Google's self driving car AI can now be considered as the driver

The US vehicle regulators have said that the artificial intelligence system can be considered to be the driver, which is a big step towards getting such vehicles allowed on roads

Published Date
10 - Feb - 2016
| Last Updated
23 - Dec - 2016
 
Google’s self driving car AI can now be considered as the driver

The artificial intelligence system that pilots Google’s self-driving car can be considered to be the driver, according to the US vehicle regulators. According to a report by Reuters, this is a very big step towards getting an approval for autonomous vehicles to be allowed on roads. As per the report, the National Highway Traffic Safety Administration (NHTSA) told Google of their decision earlier this month. Google had submitted a proposal for a self-driving car that has “no need for a human driver” in November last year. 

The NHTSA said, “NHTSA will interpret ‘driver’ in the context of Google’s described motor vehicle design as referring to the (self-driving system), and not to any of the vehicle occupants.” It added, “We agree with Google its (self-driving car) will not have a ‘driver’ in the traditional sense that vehicles have had drivers during the last more than one hundred years.”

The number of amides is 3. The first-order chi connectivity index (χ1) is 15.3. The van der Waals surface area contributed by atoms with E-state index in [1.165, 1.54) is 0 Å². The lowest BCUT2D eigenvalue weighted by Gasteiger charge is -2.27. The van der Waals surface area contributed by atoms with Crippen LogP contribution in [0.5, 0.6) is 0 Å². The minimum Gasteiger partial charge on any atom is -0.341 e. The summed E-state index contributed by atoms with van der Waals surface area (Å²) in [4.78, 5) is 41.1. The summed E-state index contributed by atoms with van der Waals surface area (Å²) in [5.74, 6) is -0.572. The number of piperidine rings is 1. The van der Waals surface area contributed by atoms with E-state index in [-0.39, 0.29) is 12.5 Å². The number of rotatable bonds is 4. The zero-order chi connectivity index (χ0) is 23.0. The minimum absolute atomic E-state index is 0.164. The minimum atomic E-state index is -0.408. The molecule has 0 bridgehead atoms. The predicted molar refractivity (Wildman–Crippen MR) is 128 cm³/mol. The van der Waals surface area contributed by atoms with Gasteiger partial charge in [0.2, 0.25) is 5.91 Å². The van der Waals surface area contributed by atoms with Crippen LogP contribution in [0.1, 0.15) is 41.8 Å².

If the car’s computer is considered to be the driver legally, then it is possible that Google may design vehicle systems which communicate directly with a vehicle's artificial driver. The NHTSA said that the next question is whether and how Google could certify that its self-driving system would meet standards that’s developed and designed for vehicles with human drivers. 

However, state and federal safety rules may be impeding testing and eventual deployment of such vehicles. Reuter’s report notes that California has proposed draft rules that require steering wheels and a licensed driver in all self-driving cars. Google isn't the only company trying to get autonomous vehicles onto the road as Apple may also be working similar technology. Last month, the CEO of Daimler said that he was surpriced with Apple and Google's progress with their car.

Shrey PachecoShrey Pacheco

Writer, gamer, and hater of public transport.